The Promise and Limitations of AI
Almost everyone who talks about Artificial Intelligence, nowadays, means training multi-level neural nets on big data. Developing and using those patterns is a lot like what our right brain hemispheres do; it enables AI's to react quickly and – very often – adequately. But we human beings also make good use of our left brain hemisphere, which reasons more slowly, logically, and causally.
I will discuss this "other type of AI" – i.e., left brain AI, which comprises a formal representation language, a "seed" knowledge base with hand-engineered default rules of common sense and good domain-specific expert judgement written in that language, and an inference engine capable of producing hundreds-deep chains of deduction, induction, and abduction on that large knowledge base. I will describe the largest such platform, Cyc, and will demo a few commercial applications that were produced just by educating it as one might teach a new human employee.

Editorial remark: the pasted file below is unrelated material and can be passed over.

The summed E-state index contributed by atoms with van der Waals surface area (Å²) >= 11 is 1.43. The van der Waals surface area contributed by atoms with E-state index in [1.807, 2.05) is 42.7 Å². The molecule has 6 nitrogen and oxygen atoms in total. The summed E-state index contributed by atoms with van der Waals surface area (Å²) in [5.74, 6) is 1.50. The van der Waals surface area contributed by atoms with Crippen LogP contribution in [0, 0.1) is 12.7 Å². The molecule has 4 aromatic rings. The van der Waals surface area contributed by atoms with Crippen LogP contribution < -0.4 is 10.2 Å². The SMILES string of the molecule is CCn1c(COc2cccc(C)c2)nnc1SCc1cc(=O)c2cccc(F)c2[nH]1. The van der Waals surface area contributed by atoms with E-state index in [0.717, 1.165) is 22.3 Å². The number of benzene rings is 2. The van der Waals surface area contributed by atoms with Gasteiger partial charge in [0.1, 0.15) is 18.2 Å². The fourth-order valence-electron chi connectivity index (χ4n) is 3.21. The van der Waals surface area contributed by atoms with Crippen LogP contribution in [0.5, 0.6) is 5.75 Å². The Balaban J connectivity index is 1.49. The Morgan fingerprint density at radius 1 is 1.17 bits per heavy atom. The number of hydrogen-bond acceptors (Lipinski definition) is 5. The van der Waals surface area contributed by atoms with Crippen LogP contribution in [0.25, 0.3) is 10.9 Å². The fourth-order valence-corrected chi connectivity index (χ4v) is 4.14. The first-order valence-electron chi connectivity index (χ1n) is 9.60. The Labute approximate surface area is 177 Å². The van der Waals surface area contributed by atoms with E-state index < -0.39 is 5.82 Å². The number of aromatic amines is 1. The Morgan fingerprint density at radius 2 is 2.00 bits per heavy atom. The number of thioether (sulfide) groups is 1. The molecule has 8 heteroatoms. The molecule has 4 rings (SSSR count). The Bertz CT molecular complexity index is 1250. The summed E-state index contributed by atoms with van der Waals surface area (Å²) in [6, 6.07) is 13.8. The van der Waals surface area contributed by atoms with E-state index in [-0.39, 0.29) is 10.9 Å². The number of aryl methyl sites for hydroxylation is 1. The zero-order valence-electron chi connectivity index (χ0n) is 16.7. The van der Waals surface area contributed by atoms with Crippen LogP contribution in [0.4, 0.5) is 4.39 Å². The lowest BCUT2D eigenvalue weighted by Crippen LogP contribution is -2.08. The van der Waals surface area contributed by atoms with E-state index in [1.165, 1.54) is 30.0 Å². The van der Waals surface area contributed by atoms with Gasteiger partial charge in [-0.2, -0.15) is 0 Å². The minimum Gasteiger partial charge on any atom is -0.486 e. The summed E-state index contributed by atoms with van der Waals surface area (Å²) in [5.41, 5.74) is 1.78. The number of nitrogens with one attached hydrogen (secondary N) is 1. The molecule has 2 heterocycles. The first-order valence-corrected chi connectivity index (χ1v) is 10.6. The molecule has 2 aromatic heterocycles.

But it is important to remember that human beings' "super-power" is our ability to harness both types of reasoning, and I believe that the most powerful AI solutions in the coming decade will likewise be hybrids of right-brain-like "thinking fast" and left-brain-like "thinking slow". That is the only path I see by which we will overcome the current dangerous inability of deep-learning AI's to rationalize and explain their decisions, and will make AI's far more trusted and – more importantly – far more trustworthy.
Anyone who understood this abstract and found it interesting should find my actual talk similarly accessible – and hopefully interesting!
Award-winning AI pioneer who created the landmark Machine Learning program, AM, in 1976 and CEO of Cycorp